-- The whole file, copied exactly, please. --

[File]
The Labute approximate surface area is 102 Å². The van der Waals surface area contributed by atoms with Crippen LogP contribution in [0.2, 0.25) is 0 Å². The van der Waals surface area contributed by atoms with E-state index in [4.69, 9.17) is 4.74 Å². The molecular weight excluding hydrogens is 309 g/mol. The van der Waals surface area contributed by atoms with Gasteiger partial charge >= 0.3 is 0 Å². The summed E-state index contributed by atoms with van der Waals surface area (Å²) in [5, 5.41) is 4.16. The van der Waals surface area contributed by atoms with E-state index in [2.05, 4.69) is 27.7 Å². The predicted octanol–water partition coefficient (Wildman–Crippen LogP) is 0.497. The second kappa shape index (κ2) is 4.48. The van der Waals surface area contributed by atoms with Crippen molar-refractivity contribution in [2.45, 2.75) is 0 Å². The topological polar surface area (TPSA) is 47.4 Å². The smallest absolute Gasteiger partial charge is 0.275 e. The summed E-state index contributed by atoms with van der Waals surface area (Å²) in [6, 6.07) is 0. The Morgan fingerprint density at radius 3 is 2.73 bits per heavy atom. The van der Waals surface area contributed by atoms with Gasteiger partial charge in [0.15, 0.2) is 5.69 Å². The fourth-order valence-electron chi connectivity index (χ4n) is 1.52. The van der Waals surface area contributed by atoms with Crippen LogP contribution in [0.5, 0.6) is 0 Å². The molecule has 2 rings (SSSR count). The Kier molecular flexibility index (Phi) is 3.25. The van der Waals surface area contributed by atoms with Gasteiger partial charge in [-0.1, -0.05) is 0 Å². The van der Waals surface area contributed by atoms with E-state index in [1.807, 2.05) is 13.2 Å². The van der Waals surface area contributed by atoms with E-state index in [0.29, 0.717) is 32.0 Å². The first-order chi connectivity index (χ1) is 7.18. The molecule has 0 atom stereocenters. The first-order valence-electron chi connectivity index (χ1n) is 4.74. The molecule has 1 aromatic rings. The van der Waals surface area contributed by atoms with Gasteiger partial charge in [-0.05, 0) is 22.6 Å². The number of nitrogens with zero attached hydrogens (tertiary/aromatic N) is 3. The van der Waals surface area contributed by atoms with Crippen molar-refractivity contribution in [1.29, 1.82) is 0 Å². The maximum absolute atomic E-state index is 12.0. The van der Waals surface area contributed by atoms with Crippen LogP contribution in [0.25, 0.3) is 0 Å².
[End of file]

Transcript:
The Labute approximate surface area is 102 Å². The van der Waals surface area contributed by atoms with Crippen LogP contribution in [0.2, 0.25) is 0 Å². The van der Waals surface area contributed by atoms with E-state index in [4.69, 9.17) is 4.74 Å². The molecular weight excluding hydrogens is 309 g/mol. The van der Waals surface area contributed by atoms with Gasteiger partial charge >= 0.3 is 0 Å². The summed E-state index contributed by atoms with van der Waals surface area (Å²) in [5, 5.41) is 4.16. The van der Waals surface area contributed by atoms with E-state index in [2.05, 4.69) is 27.7 Å². The predicted octanol–water partition coefficient (Wildman–Crippen LogP) is 0.497. The second kappa shape index (κ2) is 4.48. The van der Waals surface area contributed by atoms with Crippen molar-refractivity contribution in [2.45, 2.75) is 0 Å². The topological polar surface area (TPSA) is 47.4 Å². The smallest absolute Gasteiger partial charge is 0.275 e. The summed E-state index contributed by atoms with van der Waals surface area (Å²) in [6, 6.07) is 0. The Morgan fingerprint density at radius 3 is 2.73 bits per heavy atom. The van der Waals surface area contributed by atoms with Gasteiger partial charge in [0.15, 0.2) is 5.69 Å². The fourth-order valence-electron chi connectivity index (χ4n) is 1.52. The van der Waals surface area contributed by atoms with Crippen LogP contribution in [0.5, 0.6) is 0 Å². The molecule has 2 rings (SSSR count). The Kier molecular flexibility index (Phi) is 3.25. The van der Waals surface area contributed by atoms with Gasteiger partial charge in [-0.1, -0.05) is 0 Å². The van der Waals surface area contributed by atoms with E-state index in [1.807, 2.05) is 13.2 Å². The van der Waals surface area contributed by atoms with E-state index in [0.29, 0.717) is 32.0 Å². The first-order chi connectivity index (χ1) is 7.18. The molecule has 0 atom stereocenters. The first-order valence-electron chi connectivity index (χ1n) is 4.74. The molecule has 1 aromatic rings. The van der Waals surface area contributed by atoms with Gasteiger partial charge in [-0.05, 0) is 22.6 Å². The number of nitrogens with zero attached hydrogens (tertiary/aromatic N) is 3. The van der Waals surface area contributed by atoms with Crippen molar-refractivity contribution in [1.29, 1.82) is 0 Å². The maximum absolute atomic E-state index is 12.0. The van der Waals surface area contributed by atoms with Crippen LogP contribution in [0.25, 0.3) is 0 Å².